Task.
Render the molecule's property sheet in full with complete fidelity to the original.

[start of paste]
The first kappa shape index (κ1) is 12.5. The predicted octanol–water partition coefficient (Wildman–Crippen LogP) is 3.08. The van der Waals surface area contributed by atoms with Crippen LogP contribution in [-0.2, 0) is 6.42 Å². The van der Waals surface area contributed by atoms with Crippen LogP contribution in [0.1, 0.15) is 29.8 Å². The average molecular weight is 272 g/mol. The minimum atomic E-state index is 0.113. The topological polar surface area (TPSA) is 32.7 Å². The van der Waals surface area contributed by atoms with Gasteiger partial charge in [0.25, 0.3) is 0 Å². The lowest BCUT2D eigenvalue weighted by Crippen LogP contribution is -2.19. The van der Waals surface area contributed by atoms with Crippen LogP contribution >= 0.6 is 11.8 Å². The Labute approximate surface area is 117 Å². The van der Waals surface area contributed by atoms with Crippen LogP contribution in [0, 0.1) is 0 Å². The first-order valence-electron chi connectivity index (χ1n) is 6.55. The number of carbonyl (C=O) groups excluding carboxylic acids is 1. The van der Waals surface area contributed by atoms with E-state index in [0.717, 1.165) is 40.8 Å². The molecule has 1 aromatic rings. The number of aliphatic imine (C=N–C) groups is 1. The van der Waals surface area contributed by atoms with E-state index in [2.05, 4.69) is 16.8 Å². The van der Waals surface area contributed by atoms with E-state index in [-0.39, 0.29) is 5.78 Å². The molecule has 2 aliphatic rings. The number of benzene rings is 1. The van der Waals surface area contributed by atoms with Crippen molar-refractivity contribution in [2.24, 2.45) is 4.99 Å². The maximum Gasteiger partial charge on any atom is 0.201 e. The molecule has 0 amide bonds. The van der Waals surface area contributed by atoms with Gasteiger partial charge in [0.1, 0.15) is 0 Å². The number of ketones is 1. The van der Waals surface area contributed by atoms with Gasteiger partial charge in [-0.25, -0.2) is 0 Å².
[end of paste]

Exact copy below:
The first kappa shape index (κ1) is 12.5. The predicted octanol–water partition coefficient (Wildman–Crippen LogP) is 3.08. The van der Waals surface area contributed by atoms with Crippen LogP contribution in [-0.2, 0) is 6.42 Å². The van der Waals surface area contributed by atoms with Crippen LogP contribution in [0.1, 0.15) is 29.8 Å². The average molecular weight is 272 g/mol. The minimum atomic E-state index is 0.113. The topological polar surface area (TPSA) is 32.7 Å². The van der Waals surface area contributed by atoms with Gasteiger partial charge in [0.25, 0.3) is 0 Å². The lowest BCUT2D eigenvalue weighted by Crippen LogP contribution is -2.19. The van der Waals surface area contributed by atoms with Crippen LogP contribution >= 0.6 is 11.8 Å². The Labute approximate surface area is 117 Å². The van der Waals surface area contributed by atoms with Crippen LogP contribution in [0, 0.1) is 0 Å². The first-order valence-electron chi connectivity index (χ1n) is 6.55. The number of carbonyl (C=O) groups excluding carboxylic acids is 1. The van der Waals surface area contributed by atoms with E-state index in [0.717, 1.165) is 40.8 Å². The molecule has 1 aromatic rings. The number of aliphatic imine (C=N–C) groups is 1. The van der Waals surface area contributed by atoms with E-state index in [2.05, 4.69) is 16.8 Å². The van der Waals surface area contributed by atoms with E-state index in [-0.39, 0.29) is 5.78 Å². The molecule has 2 aliphatic rings. The number of benzene rings is 1. The van der Waals surface area contributed by atoms with Crippen molar-refractivity contribution in [2.24, 2.45) is 4.99 Å². The maximum Gasteiger partial charge on any atom is 0.201 e. The molecule has 0 amide bonds. The van der Waals surface area contributed by atoms with Gasteiger partial charge in [0.1, 0.15) is 0 Å². The number of ketones is 1. The van der Waals surface area contributed by atoms with Gasteiger partial charge in [-0.25, -0.2) is 0 Å².